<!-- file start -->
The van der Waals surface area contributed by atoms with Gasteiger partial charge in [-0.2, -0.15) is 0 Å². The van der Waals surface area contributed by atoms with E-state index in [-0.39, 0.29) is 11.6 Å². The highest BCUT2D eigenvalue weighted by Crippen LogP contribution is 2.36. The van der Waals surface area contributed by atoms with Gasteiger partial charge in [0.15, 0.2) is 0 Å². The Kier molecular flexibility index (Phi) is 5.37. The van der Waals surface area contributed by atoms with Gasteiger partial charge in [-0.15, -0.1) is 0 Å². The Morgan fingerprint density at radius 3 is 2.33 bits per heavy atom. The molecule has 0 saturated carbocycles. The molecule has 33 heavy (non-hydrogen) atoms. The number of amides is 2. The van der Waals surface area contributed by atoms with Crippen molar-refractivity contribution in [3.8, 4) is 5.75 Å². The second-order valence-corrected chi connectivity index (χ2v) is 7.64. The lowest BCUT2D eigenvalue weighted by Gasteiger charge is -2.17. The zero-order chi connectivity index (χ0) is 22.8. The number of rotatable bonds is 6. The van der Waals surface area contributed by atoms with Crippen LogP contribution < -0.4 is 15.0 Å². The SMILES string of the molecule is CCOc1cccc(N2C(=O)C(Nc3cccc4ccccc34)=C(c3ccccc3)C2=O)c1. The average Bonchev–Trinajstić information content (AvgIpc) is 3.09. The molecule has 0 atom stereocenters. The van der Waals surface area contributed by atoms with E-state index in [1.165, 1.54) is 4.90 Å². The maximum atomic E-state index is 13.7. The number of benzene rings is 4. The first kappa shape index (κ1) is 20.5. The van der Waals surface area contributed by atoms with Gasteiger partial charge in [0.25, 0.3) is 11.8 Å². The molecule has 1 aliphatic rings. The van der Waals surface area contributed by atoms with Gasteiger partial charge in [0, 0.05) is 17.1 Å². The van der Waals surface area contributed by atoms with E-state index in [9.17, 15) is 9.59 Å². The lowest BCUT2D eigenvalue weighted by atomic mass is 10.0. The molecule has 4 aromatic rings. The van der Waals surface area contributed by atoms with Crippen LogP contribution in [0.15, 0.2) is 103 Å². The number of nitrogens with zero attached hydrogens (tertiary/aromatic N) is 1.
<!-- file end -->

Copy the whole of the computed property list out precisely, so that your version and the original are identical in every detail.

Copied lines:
The van der Waals surface area contributed by atoms with Gasteiger partial charge in [-0.2, -0.15) is 0 Å². The van der Waals surface area contributed by atoms with E-state index in [-0.39, 0.29) is 11.6 Å². The highest BCUT2D eigenvalue weighted by Crippen LogP contribution is 2.36. The van der Waals surface area contributed by atoms with Gasteiger partial charge in [0.15, 0.2) is 0 Å². The Kier molecular flexibility index (Phi) is 5.37. The van der Waals surface area contributed by atoms with Gasteiger partial charge in [-0.15, -0.1) is 0 Å². The Morgan fingerprint density at radius 3 is 2.33 bits per heavy atom. The molecule has 0 saturated carbocycles. The molecule has 33 heavy (non-hydrogen) atoms. The number of amides is 2. The van der Waals surface area contributed by atoms with Crippen molar-refractivity contribution in [3.8, 4) is 5.75 Å². The second-order valence-corrected chi connectivity index (χ2v) is 7.64. The lowest BCUT2D eigenvalue weighted by Gasteiger charge is -2.17. The zero-order chi connectivity index (χ0) is 22.8. The number of rotatable bonds is 6. The van der Waals surface area contributed by atoms with Crippen LogP contribution < -0.4 is 15.0 Å². The SMILES string of the molecule is CCOc1cccc(N2C(=O)C(Nc3cccc4ccccc34)=C(c3ccccc3)C2=O)c1. The average Bonchev–Trinajstić information content (AvgIpc) is 3.09. The molecule has 0 atom stereocenters. The van der Waals surface area contributed by atoms with E-state index in [1.165, 1.54) is 4.90 Å². The maximum atomic E-state index is 13.7. The number of benzene rings is 4. The first kappa shape index (κ1) is 20.5. The van der Waals surface area contributed by atoms with Gasteiger partial charge in [0.25, 0.3) is 11.8 Å². The molecule has 1 aliphatic rings. The van der Waals surface area contributed by atoms with Gasteiger partial charge in [0, 0.05) is 17.1 Å². The van der Waals surface area contributed by atoms with E-state index in [9.17, 15) is 9.59 Å². The lowest BCUT2D eigenvalue weighted by atomic mass is 10.0. The molecule has 4 aromatic rings. The van der Waals surface area contributed by atoms with Crippen LogP contribution in [0.15, 0.2) is 103 Å². The number of nitrogens with zero attached hydrogens (tertiary/aromatic N) is 1.